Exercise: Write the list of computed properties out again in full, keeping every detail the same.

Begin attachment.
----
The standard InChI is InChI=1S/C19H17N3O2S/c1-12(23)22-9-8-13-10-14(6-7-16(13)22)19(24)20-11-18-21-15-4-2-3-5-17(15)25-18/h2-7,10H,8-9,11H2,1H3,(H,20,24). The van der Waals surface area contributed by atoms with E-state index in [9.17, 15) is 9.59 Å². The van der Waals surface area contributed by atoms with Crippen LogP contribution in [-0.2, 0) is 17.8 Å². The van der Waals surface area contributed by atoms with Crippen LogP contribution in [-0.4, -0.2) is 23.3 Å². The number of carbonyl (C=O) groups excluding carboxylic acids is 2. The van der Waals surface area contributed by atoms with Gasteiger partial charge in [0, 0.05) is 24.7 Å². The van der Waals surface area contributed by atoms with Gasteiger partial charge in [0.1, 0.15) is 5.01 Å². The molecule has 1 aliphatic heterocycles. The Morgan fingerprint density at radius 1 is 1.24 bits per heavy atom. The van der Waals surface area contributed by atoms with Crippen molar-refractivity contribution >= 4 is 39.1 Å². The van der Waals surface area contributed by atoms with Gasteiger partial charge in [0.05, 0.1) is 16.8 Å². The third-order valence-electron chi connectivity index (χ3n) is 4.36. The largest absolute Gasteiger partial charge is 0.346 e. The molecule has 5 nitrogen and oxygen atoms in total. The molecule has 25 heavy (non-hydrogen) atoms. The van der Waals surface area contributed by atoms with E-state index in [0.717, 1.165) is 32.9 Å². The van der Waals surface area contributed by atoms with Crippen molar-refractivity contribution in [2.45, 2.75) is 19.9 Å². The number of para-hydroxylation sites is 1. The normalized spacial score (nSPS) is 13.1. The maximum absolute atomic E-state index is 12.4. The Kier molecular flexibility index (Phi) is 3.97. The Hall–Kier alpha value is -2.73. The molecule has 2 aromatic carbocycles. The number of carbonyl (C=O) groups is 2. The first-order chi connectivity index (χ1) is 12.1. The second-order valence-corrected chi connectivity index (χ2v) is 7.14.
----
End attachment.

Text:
The standard InChI is InChI=1S/C19H17N3O2S/c1-12(23)22-9-8-13-10-14(6-7-16(13)22)19(24)20-11-18-21-15-4-2-3-5-17(15)25-18/h2-7,10H,8-9,11H2,1H3,(H,20,24). The van der Waals surface area contributed by atoms with E-state index in [9.17, 15) is 9.59 Å². The van der Waals surface area contributed by atoms with Crippen LogP contribution in [-0.2, 0) is 17.8 Å². The van der Waals surface area contributed by atoms with Crippen LogP contribution in [-0.4, -0.2) is 23.3 Å². The number of carbonyl (C=O) groups excluding carboxylic acids is 2. The van der Waals surface area contributed by atoms with Gasteiger partial charge in [0, 0.05) is 24.7 Å². The van der Waals surface area contributed by atoms with Gasteiger partial charge in [0.1, 0.15) is 5.01 Å². The molecule has 1 aliphatic heterocycles. The Morgan fingerprint density at radius 1 is 1.24 bits per heavy atom. The van der Waals surface area contributed by atoms with Crippen molar-refractivity contribution >= 4 is 39.1 Å². The van der Waals surface area contributed by atoms with Gasteiger partial charge in [0.05, 0.1) is 16.8 Å². The third-order valence-electron chi connectivity index (χ3n) is 4.36. The largest absolute Gasteiger partial charge is 0.346 e. The molecule has 5 nitrogen and oxygen atoms in total. The molecule has 25 heavy (non-hydrogen) atoms. The van der Waals surface area contributed by atoms with E-state index in [0.717, 1.165) is 32.9 Å². The van der Waals surface area contributed by atoms with Crippen molar-refractivity contribution in [2.45, 2.75) is 19.9 Å². The number of para-hydroxylation sites is 1. The normalized spacial score (nSPS) is 13.1. The maximum absolute atomic E-state index is 12.4. The Kier molecular flexibility index (Phi) is 3.97. The Hall–Kier alpha value is -2.73. The molecule has 2 aromatic carbocycles. The number of carbonyl (C=O) groups is 2. The first-order chi connectivity index (χ1) is 12.1. The second-order valence-corrected chi connectivity index (χ2v) is 7.14.